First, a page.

AUSTIN â€“ As the maneuvering over his very existence continued Tuesday, death-row inmate Gary Graham visited with lawyers and the Rev. Jesse Jackson.
Although no formal action took place, Harris County prosecutors filed new documents with the Texas Board of Pardons and Paroles seeking to bolster their capital murder conviction of Mr. Graham.
That came as one of Mr. Graham's lawyers said that a third juror had joined two colleagues who previously said they had had a change of heart.
In a sworn affidavit, the third juror said he would have voted not guilty if he had known about two eyewitnesses who did not testify at Mr. Graham's trial in the May 1981 shooting of Bobby Lambert in Houston.
Mr. Graham's attorney would not disclose the juror's name.
Mr. Graham, who insists he did not kill Mr. Lambert, was convicted on the testimony of one witness. He faces execution Thursday evening, barring action by Gov. George W. Bush or an unlikely 11th-hour court stay.
The governor, facing national scrutiny during his presidential campaign, can grant a commutation to life in prison or a 120-day stay, but only upon the recommendation of the Texas Board of Pardons and Paroles.
That panel said it would announce its decision within six hours of the 6 p.m. execution time.
A bailiff who escorted Mr. Graham after he was sentenced to death swore in an affidavit filed by Harris County prosecutors Tuesday that Mr. Graham implicitly took credit for the killing.
"Next time I'm not going to leave any witnesses," Mr. Graham said, according to bailiff Lawrence A. Pollinger of New York.
Harris County prosecutors sent the affidavit to the board, along with a sworn affidavit from a prosecutor confirming that Mr. Pollinger told him about that statement at the time of the trial in 1981.
The affidavits were given to the board in response to a flood of publicity on Mr. Graham's behalf, said Roe Wilson, an assistant district attorney in Harris County.
Mr. Graham's defense attorney said that the bailiff's statement was false.
"I point-blank asked Gary Graham if there was any truth to that, and he said he absolutely did not say that," said Jack Zimmermann.
Mr. Zimmermann said that the prosecution's submission of the affidavit only underscores the need for a further evidentiary hearing in the case.
"Let's put that deputy on the stand," he said. "Let's cross-examine him."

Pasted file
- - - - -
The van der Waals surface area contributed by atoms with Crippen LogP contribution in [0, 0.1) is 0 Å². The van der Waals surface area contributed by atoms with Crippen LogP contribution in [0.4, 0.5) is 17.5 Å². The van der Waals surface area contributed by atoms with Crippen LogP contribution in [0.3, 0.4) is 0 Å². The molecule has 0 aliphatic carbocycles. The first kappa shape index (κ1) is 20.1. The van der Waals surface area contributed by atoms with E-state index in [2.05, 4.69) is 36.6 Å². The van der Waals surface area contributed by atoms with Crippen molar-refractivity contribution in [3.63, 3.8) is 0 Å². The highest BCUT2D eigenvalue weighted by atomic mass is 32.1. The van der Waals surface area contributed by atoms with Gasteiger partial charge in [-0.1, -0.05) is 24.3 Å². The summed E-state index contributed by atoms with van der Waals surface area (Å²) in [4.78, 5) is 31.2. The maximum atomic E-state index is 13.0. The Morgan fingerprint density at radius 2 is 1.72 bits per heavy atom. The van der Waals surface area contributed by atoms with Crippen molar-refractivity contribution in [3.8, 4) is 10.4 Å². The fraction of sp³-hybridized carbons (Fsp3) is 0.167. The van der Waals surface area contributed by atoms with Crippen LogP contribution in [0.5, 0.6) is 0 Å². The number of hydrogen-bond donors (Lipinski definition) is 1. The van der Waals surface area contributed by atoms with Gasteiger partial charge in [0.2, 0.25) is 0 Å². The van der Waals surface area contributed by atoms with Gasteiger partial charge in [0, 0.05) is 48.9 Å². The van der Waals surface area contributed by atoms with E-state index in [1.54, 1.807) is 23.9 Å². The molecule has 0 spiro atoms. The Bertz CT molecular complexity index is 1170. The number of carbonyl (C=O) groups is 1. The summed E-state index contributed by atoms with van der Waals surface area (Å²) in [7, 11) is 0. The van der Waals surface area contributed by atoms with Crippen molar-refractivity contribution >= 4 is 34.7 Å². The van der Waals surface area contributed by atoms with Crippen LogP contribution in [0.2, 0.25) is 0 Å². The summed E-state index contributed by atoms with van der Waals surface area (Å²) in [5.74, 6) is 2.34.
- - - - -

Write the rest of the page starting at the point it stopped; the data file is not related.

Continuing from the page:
Mr. Graham was arrested at the end of a robbery spree that included 10 crimes to which he pleaded guilty and for which he was sentenced to 20 years in prison.
Mr. Jackson arrived in Houston on Tuesday morning and proceeded to the Terrell Unit in Livingston, where he met with Mr. Graham for about 90 minutes.
Mr. Jackson returned to Houston in the afternoon, addressing the news media in front of the Harris County Criminal Justice Center downtown.
Besides calling on Mr. Bush to stop the execution, he said that the presumed Democratic nominee, Vice President Al Gore, should speak out against Mr. Graham's execution.
"Gore must not be silent," Mr. Jackson said. "To be silent is betrayal."
The Chicago civil rights leader, one of a string of high-profile Graham supporters, has been designated as the inmate's spiritual counselor and is listed as a witness for the execution.
The governor last week declined to meet with Mr. Jackson about the case, citing the deliberations by the Board of Pardons and Paroles.
Mr. Jackson challenged that, saying that Mr. Bush had the power to intervene.
"Governor Bush has the power and responsibility to give leadership and advice before ... [the board] votes," Mr. Jackson said. "The man who wants to be the leader of the free world has to show he can be the leader of these 18 people."
Two jurors who said in interviews Tuesday that they had changed their minds about convicting Mr. Graham attributed their changes of heart to new information generated by the defense about eyewitnesses.
Those witnesses said they could not positively identify Mr. Graham as the killer.
Bernadine Skillern, the star witness at Mr. Graham's murder trial, last week said she remains completely confident about identifying him as the killer.
Professor Lawrence Marshall, a Northwestern University law professor involved in successfully contesting seven Illinois death cases, said the emergence of new witnesses and reluctant jurors should prompt a reprieve.
"Nobody's asking for the door to be opened and for Gary Graham to walk free," said Dr. Marshall, an adviser to the Graham defense team who appeared with Mr. Jackson at the news conference. "All we're asking for is a fair trial."
The story of Mr. Graham, who was 17 when convicted, also attracted the attention of Bianca Jagger, who said she was contacted by the Coalition to End the Death Penalty several years ago about Mr. Graham's case.
"In this particular case, we are going to execute someone who was not allowed to vote, was not allowed to do military service and not allowed to have a drink legally," Ms. Jagger said, with Mr. Jackson at her side. "But he is allowed to be executed for a crime he didn't commit."
Staff writer Erik Rodriguez in Livingston, Texas, and Houston contributed to this report.